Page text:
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Everything posted by Uranium235

  1. Had to get a bit sweaty over this one, lots of star control required. Also, in OIII there is a noticeable halo on the bright star once heavily stretched (nothing can be done about that) but I modelled the backround for that area and subtracted (in Ps) for an overall flatter OIII layer. Tried to retain some decent star colour while I was there. I know theres a fair bit of Ha lurking, but in an effort to keep the overall noise down I'll be slightly more restrained. The image should tolerate some pixel peeping too
  2. Looks consistent with tilt. A fully loaded imaging train acts as a lever under gravity. So any movement in the focuser or imaging train would be exposed. But, I take CCD inspector with a pinch of salt. You would need to take multiple shots of different parts of the sky (but not go past the meridian) to see if the readings are consistent.
  3. DIfficult to see since you havent poseted a full screen shot. But from what I can see it is tilted to one side a little. Even my Star 71 needed its focuser (which was also R&P) tweaking out of the box, there are two bolts on top of the focuser- you may need to nip those up a little (and I mean little). You can check for focuser movenent by racking it out a bit - then basically give it a tug in all directions. If you detect any movement/wobble (no matter how small), then it needs to be tightened up. Still needs to be in focus though to make the correct assessment, before you
  4. You only need to adiust the flattener if you have introduced a filter into the imaging train or had the camera modified (filter removed). Making the spacing longer will only make it worse, it needs to be shorter. Or in focus. The spacing as detailed by FLO is 11.4mm, however that is the recommended distance, and not every camera/filter combination is the same, so you may need to tweak that by a mm or 2. But, only from a properly (centrally) focused image can you make a proper assessment and decide which way to go (longer or shorter). When focusing, zoom right in to the diffracti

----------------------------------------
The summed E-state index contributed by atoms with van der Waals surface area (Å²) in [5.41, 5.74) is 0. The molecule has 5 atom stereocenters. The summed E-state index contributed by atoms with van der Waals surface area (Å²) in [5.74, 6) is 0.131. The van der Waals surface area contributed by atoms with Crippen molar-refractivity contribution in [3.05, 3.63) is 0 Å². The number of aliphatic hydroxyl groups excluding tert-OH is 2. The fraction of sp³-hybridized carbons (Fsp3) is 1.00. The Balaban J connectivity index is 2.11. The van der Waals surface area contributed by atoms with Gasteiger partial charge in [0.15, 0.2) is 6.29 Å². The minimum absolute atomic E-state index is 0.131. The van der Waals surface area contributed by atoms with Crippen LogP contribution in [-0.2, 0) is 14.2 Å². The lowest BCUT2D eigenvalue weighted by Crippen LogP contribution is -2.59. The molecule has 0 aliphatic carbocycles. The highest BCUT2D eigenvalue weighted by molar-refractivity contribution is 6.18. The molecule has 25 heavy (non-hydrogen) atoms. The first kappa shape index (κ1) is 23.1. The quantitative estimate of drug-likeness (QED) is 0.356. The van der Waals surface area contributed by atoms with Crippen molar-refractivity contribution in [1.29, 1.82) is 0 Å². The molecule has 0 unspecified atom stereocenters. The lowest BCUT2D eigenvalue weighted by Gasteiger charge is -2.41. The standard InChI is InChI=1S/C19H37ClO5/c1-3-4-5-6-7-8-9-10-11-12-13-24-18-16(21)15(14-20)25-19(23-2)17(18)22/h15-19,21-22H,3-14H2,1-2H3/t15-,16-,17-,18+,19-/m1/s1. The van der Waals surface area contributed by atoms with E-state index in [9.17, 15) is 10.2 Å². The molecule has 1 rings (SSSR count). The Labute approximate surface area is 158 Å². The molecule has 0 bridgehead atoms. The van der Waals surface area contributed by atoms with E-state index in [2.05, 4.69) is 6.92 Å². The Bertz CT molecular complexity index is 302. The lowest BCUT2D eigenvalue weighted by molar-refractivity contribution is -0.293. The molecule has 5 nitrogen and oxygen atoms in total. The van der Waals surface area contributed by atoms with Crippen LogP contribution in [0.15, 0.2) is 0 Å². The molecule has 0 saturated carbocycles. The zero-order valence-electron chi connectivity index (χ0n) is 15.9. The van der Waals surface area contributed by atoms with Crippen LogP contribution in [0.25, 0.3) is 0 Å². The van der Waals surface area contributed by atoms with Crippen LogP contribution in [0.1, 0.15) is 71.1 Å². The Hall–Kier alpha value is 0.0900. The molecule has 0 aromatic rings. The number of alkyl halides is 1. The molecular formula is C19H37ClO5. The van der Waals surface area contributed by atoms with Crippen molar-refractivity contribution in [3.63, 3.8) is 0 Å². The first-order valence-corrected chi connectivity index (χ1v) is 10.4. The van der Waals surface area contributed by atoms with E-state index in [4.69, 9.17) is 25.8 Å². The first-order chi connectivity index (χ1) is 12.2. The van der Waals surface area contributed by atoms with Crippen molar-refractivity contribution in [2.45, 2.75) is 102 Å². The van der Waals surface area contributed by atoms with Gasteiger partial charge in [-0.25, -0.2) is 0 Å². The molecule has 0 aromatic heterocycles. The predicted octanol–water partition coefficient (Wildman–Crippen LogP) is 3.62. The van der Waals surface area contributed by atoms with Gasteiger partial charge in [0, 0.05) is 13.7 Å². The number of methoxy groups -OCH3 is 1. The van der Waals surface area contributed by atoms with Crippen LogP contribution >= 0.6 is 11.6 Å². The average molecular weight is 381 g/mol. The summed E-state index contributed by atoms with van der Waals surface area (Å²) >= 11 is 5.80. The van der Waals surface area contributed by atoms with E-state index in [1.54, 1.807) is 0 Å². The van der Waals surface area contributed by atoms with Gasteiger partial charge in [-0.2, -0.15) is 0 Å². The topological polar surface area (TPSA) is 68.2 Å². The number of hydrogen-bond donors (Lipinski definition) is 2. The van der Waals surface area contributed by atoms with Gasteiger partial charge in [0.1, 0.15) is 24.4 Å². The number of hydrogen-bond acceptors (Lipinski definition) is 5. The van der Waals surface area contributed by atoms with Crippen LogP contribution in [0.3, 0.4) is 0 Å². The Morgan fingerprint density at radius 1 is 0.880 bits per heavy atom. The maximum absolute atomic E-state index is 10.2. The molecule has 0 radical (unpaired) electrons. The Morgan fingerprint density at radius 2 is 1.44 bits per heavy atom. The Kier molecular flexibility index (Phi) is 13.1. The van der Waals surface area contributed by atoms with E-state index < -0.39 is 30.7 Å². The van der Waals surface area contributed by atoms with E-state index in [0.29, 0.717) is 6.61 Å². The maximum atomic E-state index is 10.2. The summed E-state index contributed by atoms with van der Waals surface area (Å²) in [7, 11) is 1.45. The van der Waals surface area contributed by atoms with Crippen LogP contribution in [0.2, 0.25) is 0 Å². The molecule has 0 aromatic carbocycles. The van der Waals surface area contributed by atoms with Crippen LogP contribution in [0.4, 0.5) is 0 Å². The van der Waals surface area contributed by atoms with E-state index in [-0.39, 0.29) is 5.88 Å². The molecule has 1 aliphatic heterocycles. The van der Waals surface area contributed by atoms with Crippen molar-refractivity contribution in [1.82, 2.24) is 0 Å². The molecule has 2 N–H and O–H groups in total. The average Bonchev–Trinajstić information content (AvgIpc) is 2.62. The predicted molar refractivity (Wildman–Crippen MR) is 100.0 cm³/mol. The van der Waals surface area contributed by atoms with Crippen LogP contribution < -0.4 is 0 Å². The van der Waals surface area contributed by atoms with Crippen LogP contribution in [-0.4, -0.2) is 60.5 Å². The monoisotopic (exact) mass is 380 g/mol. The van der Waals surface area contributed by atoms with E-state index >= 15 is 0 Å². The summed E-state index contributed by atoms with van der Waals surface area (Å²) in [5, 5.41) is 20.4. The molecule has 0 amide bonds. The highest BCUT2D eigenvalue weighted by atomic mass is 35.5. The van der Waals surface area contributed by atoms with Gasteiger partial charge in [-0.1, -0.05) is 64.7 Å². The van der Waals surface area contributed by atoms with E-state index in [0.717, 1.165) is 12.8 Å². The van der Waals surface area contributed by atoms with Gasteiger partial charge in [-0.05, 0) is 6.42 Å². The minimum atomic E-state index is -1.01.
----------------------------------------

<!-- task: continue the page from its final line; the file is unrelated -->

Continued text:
5. Ok, looking at that image... it is out of focus, but it does display corner characteristics (the distortion is of equal magnitude in all corners) that tell you either: 1) The FF/FR spacing is too long or 2) The optics cannot provide a (perfectly) flat field across APS-C or larger. But, get the image in proper focus first - that might correct a lot of the issues.
  6. Looks like tilt in the imaging train, being as it gets progressively worse from left to right. However, there is a tracking error in there too. 1) Check for saggy or loose connections. 2) Take shorter subs to get an image free from tracking issues (or get guiding) - that will allow you to correctly judge where the tilt is. 3) Inspect the corners of the test sub, make adjustment as required 4) Rinse and repeat until satisfied
  7. Top tip, point it at something big first... like the Moon, you cant miss it...lol. Get it roughly in focus (make a note of its position), then swing round to a planet or star to fine focus.
  8. I can relate to this.... I find it quite soothing to be out, and concetrating on something other than earthly matters.
  9. Cheers...lol... just checkin ive still got the skillz
  10. If you have Ps, the stars could be sorted out using layer masks. Easy... cha cha cha